At the United Nations, a new exhibit from the Smithsonian’s Cooper-Hewitt National Design Museum — "Design With the Other 90%: Cities" — highlights the types of innovations from developing markets that are improving the ability of citizens to live in densely-populated, urban environments where resources ranging from water to education are in scarce supply. At a time when the conventional wisdom holds that the flow of innovation is from the developed world to the developing world, is it really possible that any of these innovations — many of them specifically created for the world’s worst “slums” — will ever make their way to the United States?
Already, some areas of the U.S. might have more in common with the vast urban slums of the developing world than many of us might be willing to admit. (If you visit the exhibit at the UN, check your preconceptions at the door.) For example, in one of the maps created for the exhibit called Informal Settlement World Map — a team of researchers at the Harvard Graduate School of Design mapped out the growth of slum households worldwide, based on five different criteria: inadequate housing, insufficient living space, insecure land tenure, lack of access to water and lack of access to sanitation. While the bulk of these “slums” are located in regions we might expect — Sub-Saharan Africa, Latin America and South East Asia — there are also glowing orange triangles of slums stretching from the California-Mexico border all the way to Texas and then up and down the Eastern Seaboard.
The UN exhibit showcases innovations that help citizens improve their access to basic necessities — including water, sanitation, food, health, transportation and education. There are also innovations that help marginalized groups — typically women and children — become included in the growth of these urban settlements. Two of the more well-known examples include the M-PESA mobile payment system, which originated in Kenya, and the Digital Drum, which offers almost a steampunk approach to technology — a recycled steel drum encasing a laptop computer, which is then powered by solar panels instead of electricity.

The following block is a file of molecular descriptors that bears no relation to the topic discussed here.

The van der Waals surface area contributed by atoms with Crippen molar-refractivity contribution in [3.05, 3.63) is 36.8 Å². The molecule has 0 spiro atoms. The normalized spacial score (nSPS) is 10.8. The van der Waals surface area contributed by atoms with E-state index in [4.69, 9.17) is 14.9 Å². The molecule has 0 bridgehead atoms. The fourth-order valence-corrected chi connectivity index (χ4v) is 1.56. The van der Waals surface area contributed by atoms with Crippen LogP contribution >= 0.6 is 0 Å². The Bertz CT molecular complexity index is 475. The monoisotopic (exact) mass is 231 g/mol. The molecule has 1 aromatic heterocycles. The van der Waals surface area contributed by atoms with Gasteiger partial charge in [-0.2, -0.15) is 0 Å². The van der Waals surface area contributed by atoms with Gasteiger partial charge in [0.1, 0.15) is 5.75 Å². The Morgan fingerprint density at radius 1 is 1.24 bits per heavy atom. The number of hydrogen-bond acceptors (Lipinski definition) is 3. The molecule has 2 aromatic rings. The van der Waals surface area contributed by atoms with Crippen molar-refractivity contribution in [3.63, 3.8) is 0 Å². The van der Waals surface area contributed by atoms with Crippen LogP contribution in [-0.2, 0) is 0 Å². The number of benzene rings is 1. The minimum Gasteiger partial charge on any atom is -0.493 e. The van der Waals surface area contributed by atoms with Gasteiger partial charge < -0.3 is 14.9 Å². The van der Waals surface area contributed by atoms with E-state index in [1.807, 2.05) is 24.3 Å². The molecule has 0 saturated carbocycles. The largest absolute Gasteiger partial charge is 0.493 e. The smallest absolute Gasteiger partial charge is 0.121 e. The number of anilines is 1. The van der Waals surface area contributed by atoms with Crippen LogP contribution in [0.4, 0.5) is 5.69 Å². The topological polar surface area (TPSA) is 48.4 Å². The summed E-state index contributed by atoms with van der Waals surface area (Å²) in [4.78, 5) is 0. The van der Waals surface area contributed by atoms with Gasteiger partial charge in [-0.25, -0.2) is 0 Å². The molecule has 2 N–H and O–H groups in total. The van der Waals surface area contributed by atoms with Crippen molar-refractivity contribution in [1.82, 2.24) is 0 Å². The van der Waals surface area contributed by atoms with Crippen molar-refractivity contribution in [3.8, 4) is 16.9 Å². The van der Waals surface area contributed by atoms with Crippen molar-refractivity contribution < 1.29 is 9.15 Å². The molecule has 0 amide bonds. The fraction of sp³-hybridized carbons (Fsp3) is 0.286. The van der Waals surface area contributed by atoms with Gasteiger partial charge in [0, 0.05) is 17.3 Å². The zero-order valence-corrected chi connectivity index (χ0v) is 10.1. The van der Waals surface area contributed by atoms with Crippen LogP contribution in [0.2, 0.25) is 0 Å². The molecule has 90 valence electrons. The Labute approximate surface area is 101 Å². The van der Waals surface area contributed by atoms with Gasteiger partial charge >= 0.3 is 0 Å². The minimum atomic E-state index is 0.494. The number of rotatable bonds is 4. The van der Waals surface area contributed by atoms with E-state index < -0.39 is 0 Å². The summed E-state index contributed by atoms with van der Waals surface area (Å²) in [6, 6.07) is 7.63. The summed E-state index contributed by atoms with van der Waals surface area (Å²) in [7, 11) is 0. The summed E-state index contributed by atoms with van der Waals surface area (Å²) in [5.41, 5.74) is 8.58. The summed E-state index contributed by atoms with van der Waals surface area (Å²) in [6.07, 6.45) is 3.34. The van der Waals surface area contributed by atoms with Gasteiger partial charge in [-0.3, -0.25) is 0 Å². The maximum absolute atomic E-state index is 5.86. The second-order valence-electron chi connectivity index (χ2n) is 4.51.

There are already potential takers in the world’s richest cities for these innovations. The Vertical Gym — originally created for the slums of Caracas, Venezuela — has been considered by local authorities in places like the Netherlands and even New York City, where these fitness facilities could be used for local public schools in cramped urban conditions. When one sees innovations like the Floating Community Lifeboats for schools, libraries and clinics in Bangladesh — one wonders whether these boats might ever be used by low-lying U.S. coastal areas in the wake of future, devastating hurricanes.
It is likely we will see some of these innovations implemented in the near future. After all, the first installment in the “Design for the Other 90%“-series brought us One Laptop Per Child and the LifeStraw. Without a doubt, the future trajectory of global growth over the next two decades is the urban mega-city, whether it’s on the East Coast of America or the East Coast of India. There are now 1 billion people living in “informal settlements” around the world and this number is projected to double within the next 20 years. Now, it is the choice of policymakers to decide how we accommodate this massive growth. Most likely, socially responsible innovators need to stop thinking in terms of the top 10 percent of the world’s population, and instead, re-shift their focus to the other 90 percent. In other words, they must learn how to slum it.
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